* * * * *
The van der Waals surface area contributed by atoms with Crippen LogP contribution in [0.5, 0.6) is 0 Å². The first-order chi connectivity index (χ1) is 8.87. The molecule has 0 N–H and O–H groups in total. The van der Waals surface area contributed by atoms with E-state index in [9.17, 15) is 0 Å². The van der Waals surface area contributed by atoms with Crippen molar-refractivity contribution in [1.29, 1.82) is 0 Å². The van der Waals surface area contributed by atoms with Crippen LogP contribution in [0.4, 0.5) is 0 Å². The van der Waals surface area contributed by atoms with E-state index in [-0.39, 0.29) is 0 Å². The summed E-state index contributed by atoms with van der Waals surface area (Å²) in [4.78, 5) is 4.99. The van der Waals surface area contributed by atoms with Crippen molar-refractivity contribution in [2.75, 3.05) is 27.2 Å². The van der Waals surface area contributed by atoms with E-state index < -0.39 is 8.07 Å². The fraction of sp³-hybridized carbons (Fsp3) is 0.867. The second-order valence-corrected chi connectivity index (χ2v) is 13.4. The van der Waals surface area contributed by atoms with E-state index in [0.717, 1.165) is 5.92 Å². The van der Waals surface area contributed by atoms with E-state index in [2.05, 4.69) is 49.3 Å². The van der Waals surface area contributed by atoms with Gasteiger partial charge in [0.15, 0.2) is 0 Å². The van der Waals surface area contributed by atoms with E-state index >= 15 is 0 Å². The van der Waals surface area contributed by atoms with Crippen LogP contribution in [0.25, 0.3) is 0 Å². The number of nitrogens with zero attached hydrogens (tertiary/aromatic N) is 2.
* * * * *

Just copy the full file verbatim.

The van der Waals surface area contributed by atoms with Crippen LogP contribution in [0.5, 0.6) is 0 Å². The first-order chi connectivity index (χ1) is 8.87. The molecule has 0 N–H and O–H groups in total. The van der Waals surface area contributed by atoms with E-state index in [9.17, 15) is 0 Å². The van der Waals surface area contributed by atoms with Crippen molar-refractivity contribution in [1.29, 1.82) is 0 Å². The van der Waals surface area contributed by atoms with Crippen LogP contribution in [0.4, 0.5) is 0 Å². The van der Waals surface area contributed by atoms with E-state index in [-0.39, 0.29) is 0 Å². The summed E-state index contributed by atoms with van der Waals surface area (Å²) in [4.78, 5) is 4.99. The van der Waals surface area contributed by atoms with Crippen molar-refractivity contribution in [2.75, 3.05) is 27.2 Å². The van der Waals surface area contributed by atoms with E-state index < -0.39 is 8.07 Å². The fraction of sp³-hybridized carbons (Fsp3) is 0.867. The second-order valence-corrected chi connectivity index (χ2v) is 13.4. The van der Waals surface area contributed by atoms with E-state index in [0.717, 1.165) is 5.92 Å². The van der Waals surface area contributed by atoms with E-state index in [2.05, 4.69) is 49.3 Å². The van der Waals surface area contributed by atoms with Gasteiger partial charge in [0.15, 0.2) is 0 Å². The van der Waals surface area contributed by atoms with E-state index >= 15 is 0 Å². The van der Waals surface area contributed by atoms with Crippen LogP contribution in [0.25, 0.3) is 0 Å². The number of nitrogens with zero attached hydrogens (tertiary/aromatic N) is 2.